Before opting in to e164.arpa, we must ensure that ENUM can be implemented domestically in a manner consistent with the above principles. These factors also should play a role in the selection of Tier 1 operator(s). NTIA is committed to working with the Department of State and the relevant agencies, such as the Federal Communications Commission (FCC), to ensure that ENUM can be implemented in this manner.

Internationally, the ITU procedures to opt in require that each Member State enter its specific country code (or portion of a country code) into the ENUM tree. The United States will need to determine how best to coordinate this process with the nineteen nations in Country Code 1. Once these implementation issues are resolved, the Department of State would make any necessary notifications regarding the United States' decision to opt in. Industry can then establish trials and begin to provide ENUM services to U.S. businesses and consumers.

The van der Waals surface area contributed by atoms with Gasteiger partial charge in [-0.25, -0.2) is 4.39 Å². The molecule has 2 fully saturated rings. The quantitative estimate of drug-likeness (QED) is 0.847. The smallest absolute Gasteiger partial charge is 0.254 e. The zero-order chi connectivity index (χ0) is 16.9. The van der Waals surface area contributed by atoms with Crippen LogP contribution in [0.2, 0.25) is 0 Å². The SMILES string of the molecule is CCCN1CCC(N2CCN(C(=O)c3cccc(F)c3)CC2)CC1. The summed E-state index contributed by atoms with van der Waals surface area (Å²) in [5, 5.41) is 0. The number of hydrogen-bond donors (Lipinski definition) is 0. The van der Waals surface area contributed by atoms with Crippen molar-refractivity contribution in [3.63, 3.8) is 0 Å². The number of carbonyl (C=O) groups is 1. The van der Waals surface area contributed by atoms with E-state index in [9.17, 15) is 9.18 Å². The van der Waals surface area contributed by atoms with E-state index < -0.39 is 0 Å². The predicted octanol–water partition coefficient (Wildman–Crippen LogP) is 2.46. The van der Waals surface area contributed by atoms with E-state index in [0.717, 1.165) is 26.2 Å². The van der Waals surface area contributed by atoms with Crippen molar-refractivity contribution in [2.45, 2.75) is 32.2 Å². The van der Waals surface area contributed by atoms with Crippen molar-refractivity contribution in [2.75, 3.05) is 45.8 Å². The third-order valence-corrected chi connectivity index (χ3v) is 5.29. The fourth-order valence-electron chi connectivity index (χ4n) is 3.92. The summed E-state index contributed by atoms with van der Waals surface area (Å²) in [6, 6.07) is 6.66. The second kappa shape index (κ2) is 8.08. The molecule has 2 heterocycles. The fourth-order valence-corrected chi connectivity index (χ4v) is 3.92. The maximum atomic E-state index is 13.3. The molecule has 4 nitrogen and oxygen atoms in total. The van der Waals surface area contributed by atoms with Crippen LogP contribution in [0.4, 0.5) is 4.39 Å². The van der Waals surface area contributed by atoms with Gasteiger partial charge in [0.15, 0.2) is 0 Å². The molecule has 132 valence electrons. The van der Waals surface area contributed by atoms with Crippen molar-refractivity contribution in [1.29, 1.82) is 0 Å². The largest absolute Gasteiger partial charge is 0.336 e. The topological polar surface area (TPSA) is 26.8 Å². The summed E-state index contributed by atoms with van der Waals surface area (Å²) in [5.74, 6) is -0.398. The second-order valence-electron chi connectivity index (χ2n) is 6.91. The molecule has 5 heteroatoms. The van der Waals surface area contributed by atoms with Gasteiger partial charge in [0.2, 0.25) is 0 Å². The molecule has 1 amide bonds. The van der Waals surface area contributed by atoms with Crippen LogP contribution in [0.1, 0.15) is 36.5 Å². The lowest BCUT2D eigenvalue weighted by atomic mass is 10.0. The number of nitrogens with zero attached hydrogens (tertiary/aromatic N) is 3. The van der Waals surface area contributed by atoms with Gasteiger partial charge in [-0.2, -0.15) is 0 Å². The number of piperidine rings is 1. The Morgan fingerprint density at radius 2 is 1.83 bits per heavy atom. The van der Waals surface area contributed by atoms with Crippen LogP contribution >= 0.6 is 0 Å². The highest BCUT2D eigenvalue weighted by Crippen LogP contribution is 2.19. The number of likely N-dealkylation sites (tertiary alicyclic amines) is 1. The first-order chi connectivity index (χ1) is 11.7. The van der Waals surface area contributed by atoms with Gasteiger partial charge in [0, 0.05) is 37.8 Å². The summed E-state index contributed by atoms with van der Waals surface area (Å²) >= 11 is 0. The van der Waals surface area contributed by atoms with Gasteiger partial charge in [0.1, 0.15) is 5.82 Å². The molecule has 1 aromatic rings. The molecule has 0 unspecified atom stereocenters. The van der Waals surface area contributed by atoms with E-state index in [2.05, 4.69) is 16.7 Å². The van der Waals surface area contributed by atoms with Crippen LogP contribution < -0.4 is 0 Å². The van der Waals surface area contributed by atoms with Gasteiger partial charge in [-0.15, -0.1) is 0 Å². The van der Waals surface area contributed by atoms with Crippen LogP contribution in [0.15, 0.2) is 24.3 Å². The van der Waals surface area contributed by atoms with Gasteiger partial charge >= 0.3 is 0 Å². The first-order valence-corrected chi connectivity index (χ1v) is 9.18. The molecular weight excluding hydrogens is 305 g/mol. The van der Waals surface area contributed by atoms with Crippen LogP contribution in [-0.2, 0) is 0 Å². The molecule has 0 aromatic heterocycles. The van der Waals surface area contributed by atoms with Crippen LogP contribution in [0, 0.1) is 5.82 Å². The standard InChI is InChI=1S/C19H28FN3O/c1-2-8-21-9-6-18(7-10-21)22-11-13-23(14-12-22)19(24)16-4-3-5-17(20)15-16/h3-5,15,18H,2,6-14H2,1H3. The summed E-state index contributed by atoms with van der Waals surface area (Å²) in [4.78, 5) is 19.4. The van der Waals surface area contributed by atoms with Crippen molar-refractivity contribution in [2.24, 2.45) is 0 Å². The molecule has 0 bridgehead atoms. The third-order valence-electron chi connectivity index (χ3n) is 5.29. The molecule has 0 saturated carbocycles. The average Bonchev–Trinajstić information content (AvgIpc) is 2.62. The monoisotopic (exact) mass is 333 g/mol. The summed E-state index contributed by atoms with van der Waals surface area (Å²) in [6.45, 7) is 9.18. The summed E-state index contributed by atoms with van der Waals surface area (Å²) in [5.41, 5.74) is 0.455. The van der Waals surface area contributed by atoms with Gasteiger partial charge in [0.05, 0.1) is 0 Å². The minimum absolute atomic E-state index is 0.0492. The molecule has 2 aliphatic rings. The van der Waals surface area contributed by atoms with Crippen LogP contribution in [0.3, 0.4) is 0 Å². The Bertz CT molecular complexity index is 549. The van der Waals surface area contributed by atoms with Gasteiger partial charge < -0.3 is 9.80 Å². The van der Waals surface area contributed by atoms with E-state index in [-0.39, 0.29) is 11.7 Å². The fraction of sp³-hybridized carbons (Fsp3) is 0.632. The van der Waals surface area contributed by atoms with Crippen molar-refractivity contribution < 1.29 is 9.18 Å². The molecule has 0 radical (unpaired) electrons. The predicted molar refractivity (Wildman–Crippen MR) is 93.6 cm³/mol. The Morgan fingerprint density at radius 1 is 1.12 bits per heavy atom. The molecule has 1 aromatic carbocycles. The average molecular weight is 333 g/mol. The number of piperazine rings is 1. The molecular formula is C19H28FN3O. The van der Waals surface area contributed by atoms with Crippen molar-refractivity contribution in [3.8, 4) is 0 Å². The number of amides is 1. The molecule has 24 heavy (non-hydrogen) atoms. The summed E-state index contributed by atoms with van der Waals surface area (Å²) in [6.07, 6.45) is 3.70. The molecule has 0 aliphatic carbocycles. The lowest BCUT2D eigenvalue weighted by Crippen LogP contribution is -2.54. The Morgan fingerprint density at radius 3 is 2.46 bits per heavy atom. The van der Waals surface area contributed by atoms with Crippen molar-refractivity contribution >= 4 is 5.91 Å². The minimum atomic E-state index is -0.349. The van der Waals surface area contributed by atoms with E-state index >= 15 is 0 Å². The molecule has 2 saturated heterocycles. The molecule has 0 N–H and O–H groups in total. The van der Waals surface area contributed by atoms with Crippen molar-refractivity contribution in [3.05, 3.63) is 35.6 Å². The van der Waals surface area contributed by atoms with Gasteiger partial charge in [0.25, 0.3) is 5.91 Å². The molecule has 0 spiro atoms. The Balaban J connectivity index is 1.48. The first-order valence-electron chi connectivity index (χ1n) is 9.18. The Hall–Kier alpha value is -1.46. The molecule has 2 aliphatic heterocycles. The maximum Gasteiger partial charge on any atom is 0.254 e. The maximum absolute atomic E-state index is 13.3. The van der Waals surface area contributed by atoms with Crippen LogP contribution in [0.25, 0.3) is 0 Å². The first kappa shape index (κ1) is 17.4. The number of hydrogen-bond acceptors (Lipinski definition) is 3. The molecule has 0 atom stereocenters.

NTIA is committed to working diligently to resolve these implementation issues with the FCC and the Department of State. These three agencies are beginning a series of meetings to establish processes to determine how to resolve both the domestic and international questions. I look forward to working with you and Chairman Powell to ensure a successful multilateral and domestic review of ENUM so that we can soon begin to reap the benefits of ENUM within the United States.


Nancy J. Victory

cc: Chairman Michael K. Powell